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Benefits of Breakfast Clubs; Leeds Literary Review

In 1998, Kellogg set up its first Breakfast Programme in the UK. Since then, we have expanded to more Breakfast Programmes around Europe to support the most disadvantaged areas where children may not get a breakfast at home.

A recent literature review carried out by The University of Leeds has shown that breakfast clubs can have a knock-on effect that is much greater than previously understood.

Within this review, a number of educational outcomes were identified including improved cognitive function, in-class behaviour and academic performance. Positive nutritional outcomes also showed improved nutrient intakes, particularly for fibre and some micronutrients. Children are happier going to school and behaving better with lower dropout levels. Schools with a breakfast programme in place are performing approximately 2 months ahead of schools that don’t have the funding for such a programme.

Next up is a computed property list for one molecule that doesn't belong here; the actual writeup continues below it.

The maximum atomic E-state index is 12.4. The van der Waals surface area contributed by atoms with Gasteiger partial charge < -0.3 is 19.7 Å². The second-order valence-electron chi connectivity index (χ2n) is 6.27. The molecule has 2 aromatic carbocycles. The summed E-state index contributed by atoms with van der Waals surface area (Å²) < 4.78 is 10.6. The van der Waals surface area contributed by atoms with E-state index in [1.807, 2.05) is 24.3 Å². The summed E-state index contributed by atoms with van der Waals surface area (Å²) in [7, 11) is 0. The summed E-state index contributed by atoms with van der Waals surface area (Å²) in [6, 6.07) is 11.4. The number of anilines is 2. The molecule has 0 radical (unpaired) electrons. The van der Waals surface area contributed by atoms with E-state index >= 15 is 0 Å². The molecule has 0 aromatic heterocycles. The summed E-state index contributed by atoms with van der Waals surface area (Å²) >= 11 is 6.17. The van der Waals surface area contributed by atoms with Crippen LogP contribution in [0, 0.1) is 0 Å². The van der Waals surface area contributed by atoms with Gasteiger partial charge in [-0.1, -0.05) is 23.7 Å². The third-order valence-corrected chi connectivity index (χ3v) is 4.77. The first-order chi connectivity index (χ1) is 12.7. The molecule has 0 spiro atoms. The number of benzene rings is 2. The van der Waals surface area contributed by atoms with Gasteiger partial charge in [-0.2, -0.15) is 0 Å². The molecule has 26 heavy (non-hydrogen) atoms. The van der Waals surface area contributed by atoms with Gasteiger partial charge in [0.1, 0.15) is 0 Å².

“It is essential to have breakfast and it shows a lot when a person does not eat it as they don’t have enough energy to concentrate and study. The Breakfast Club really helped me get to where I am today” – Bianca, a previous recipient of our breakfast club donations in Spain.

The Kellogg’s Breakfast Club is a long-term partnership, providing children with nutrients they could be lacking, fresh fruit and veg that they mightn’t get at home and provides higher levels of dietary fibre, Vitamins D & C, Calcium and Iodine.

Breakfast clubs are invaluable to children in disadvantaged areas. They act as an accessible form of childcare for parents who are working early in the morning. The mornings are calmer with less conflict about going to school as their social circles are broadened. They’re also given more opportunities for fun interactions. Kellogg’s breakfast programmes typically start 30 minutes to an hour before class time begins and last year, we donated over €1,000,000 to breakfast clubs all over Europe.

Based on Adolphus, K., et al. (2020). “The effects of school breakfast programmes on social, nutritional, and educational outcomes: A review of the evidence”, report commissioned by Kellogg’s.